The fact that Manchester United are negotiating with Athletic Club for Ander Herrera and are set to sign a deal for the player is the culmination of a couple of years of scouting, nibbling away at a transfer and then, finally, acting with determination.
It has been a financially and culturally complicated move, but it is also the natural culmination of events that gathered speed exactly 10 months ago.
Herrera and I have a mutual friend, acquired by chance during football work in Zaragoza, and he phoned me on the night of Aug. 25 last year.
The message was clear: "Both Ander and Athletic know that United are advancing their interest in buying him before the market closes.
"He's happy at Athletic and it took him a long time to 'come home.'
(Herrera is Basque, and Bilbao is the city he regards as his own city, but he grew up in Zaragoza thanks to the nomad life of a footballer -- in this case his father).
"However," my friend continued, "he enjoyed the experience of the games against United in the Europa League, he fully understands what a powerful and ambitious club they are, and so there's an interest on his part -- if United are fully serious about it."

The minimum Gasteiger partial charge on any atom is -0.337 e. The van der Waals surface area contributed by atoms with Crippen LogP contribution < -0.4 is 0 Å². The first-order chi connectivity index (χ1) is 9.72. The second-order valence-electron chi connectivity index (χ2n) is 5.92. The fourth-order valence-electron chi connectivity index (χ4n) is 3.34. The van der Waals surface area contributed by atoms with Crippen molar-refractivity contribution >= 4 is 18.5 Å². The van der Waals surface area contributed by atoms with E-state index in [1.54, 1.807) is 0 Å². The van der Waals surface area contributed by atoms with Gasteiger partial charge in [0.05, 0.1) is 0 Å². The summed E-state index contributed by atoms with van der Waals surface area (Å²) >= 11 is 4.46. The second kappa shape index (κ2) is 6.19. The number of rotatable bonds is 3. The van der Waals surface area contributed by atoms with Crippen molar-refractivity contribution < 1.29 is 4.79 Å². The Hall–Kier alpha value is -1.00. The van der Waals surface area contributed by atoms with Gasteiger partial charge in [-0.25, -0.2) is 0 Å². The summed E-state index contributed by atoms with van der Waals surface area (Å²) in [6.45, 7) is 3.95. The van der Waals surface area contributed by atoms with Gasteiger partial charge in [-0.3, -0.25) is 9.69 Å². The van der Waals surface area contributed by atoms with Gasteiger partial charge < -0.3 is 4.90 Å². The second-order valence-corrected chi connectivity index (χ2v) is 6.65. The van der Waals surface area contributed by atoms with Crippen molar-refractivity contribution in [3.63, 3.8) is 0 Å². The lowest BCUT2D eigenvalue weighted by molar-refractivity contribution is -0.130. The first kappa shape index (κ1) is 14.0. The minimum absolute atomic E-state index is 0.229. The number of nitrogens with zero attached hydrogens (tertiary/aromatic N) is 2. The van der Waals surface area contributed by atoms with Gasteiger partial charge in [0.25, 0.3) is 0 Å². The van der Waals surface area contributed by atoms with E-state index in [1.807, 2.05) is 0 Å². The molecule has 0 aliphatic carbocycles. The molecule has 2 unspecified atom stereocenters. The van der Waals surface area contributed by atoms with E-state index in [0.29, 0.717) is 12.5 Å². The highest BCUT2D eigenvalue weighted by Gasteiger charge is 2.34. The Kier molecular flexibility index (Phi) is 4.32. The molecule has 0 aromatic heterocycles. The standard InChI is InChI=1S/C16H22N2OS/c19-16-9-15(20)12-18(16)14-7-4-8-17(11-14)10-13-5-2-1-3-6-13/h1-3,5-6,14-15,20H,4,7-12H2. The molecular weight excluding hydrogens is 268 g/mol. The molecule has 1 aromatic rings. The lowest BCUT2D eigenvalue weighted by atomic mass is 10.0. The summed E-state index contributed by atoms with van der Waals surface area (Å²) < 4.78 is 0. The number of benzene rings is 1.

The message was clear: Herrera wished to know United's intentions quickly and to avoid a situation dragging to the last day of the market, something that could cause anger and resentment among the club's fans or his teammates.
It was about midnight in Spain when I took that call, 1 a.m. in England. But I texted David Moyes and the-then United manager got back to me within five minutes. Yes, we should speak.
It was clear that Moyes liked Herrera but very specifically said that to make such a huge financial outlay -- his first stellar signing as United manager -- he'd wanted to have much more personal time invested in assessing the player.
He liked him and a year and a half earlier wouldn't have hesitated to sign him, because his scouting of the young Basque midfielder was extremely detailed, but his "eyes-on" work on Herrera had diminished since.
Thus, his ideal position was to scout him for six to 12 months, get to Athletic games personally as well as listen to the United player assessors ... and then act or reject.
A couple of days later I got a text from Moyes to the effect that "the club," i.e. executive vice-chairman Ed Woodward, had decided to go "all in" on the last day of the transfer window and to try to pull the deal off.
There was nothing wrong with that; some great deals have been done on the last day of the market.
But it began precisely the pattern the player wished to avoid. Athletic were unhappy with the late flurry of speculation and the embarrassment of lawyers turning up at the Spanish league offices without appearing to be properly authorized by the appropriate parties.
More, Athletic fans were already unhappy at how Javi Martinez left the club for Bayern and with the Fernando Llorente situation, which had seen the forward agree a summer move to Juventus the previous January.